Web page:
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July 13, 2005


marc w.

Johannes Cassianus/Dinah/cinderalla - it's good to see you're alive and well.

As much as I agree with your arguments, I think the real issue is how the popular impression of Marx has evolved. Marx won this poll due to the support of the Guardianista faction, I'd say, and for the exact reason you mention: they think he's a nice liberal like them; he's remembered first and foremost as a man who cared about the plight of the downtrodden. When no one else gave a toss about the masses of laborers in the industrial revolution (leave aside the veracity of that claim), here was a genial, deeply empathetic man who envisaged their salvation and reaffirmed their basic humanity. All of that is nice, but it strikes me as equivalent to saying that Robespierre was motivated by his passion for efficient government or that the emperor Commodus was a man who cared deeply about entertainment. That may be a cheap shot, but I think this hollowing out of Marx's work is the only thing that allowed him to win - as a 'scientist,' his predictive power is on a par with paul ehrlich, so that doesn't work. As a political philosopher, he's been an even bigger failure.
Does any of this absolve those who voted for him? I say it does - the voters need not pledge any allegiance to any of Marx's demented followers. People are quite capable of rejecting totalitarianism of any stripe and believing Marx was a good guy. I probably agree that there's a certain dissonance, an essential contradiction there - but it's true.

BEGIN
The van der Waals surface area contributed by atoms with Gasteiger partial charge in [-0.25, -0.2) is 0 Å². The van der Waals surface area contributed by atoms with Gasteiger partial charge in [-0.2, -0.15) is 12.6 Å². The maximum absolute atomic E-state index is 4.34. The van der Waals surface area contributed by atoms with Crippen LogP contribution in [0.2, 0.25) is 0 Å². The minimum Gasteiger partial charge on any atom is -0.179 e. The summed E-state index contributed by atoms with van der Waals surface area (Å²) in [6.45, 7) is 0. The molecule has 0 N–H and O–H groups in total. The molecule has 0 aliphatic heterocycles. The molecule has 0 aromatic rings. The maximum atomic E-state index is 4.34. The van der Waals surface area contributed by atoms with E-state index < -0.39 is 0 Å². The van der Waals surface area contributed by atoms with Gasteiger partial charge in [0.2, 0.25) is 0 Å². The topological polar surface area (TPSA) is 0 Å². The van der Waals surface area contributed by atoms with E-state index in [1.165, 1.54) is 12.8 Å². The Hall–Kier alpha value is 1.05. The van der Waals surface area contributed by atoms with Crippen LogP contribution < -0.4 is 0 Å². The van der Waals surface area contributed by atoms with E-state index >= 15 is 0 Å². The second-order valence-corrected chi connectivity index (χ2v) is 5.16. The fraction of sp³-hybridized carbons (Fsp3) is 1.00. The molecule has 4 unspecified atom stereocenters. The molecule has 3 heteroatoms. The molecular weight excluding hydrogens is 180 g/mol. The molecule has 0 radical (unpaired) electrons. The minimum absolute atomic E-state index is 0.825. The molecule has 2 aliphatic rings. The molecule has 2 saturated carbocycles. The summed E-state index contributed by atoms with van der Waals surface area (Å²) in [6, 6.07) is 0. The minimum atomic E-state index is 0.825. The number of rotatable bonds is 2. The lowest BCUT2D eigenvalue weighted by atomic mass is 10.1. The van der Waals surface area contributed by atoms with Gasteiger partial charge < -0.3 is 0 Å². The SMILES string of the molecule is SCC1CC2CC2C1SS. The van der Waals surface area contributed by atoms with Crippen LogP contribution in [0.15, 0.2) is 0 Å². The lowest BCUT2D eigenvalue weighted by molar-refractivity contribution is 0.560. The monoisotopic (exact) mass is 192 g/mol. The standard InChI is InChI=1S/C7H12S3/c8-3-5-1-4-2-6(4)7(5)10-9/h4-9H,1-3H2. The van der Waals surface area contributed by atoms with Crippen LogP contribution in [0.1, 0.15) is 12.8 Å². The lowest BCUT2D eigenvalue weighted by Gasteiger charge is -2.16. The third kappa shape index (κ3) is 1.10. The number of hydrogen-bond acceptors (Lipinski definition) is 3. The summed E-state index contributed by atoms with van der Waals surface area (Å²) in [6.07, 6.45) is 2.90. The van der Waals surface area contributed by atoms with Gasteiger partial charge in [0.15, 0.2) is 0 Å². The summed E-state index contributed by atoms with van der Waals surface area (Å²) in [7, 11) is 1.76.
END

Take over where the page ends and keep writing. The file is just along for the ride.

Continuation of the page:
People take what they need from philosophy/philosophers and leave the rest. People can quote a few of Nietzche's aphorisms, but that doesn't mean they condone Nazi germany.

Now, of course, there are undoubtedly a few thousand people who voted for Marx who actually do/did support Marxist dictatorships and many who continue to do so. To them, you've been far too kind.


Yeah, you're probably right, Marc. I doubt this was the most deeply informed vote ever held. Marx is the Greatest Thinker like Robbie Williams is the Greatest Artist of the Millennium. Remember the words of Bros' "When Will I be Famous?": "You've read Karl Marx and you've learnt how to dance". Greatest bit of rhyming ever.


I say this as a fan of Karl Popper - who had his fair share of comments about Marx's views.

But, isn't this a bit like blaming Gregor Mendel for the 20th century's eugenics movement?

And didn't Marx once say "I am not a Marxist" or is that an old wives tale.

Mick H

Might as well drag this one out: "The philosophers have only interpreted the world, in various ways; the point is to change it." I don't think Mendel said anything about how, now he'd discovered genetic inheritance, we should start using it to improve our genetic stock.

marc w.

As I'm not British, I was spared the horrors of Bros. We also managed to completely avoid Take That, which also strikes Britons as some sort of physical impossibility.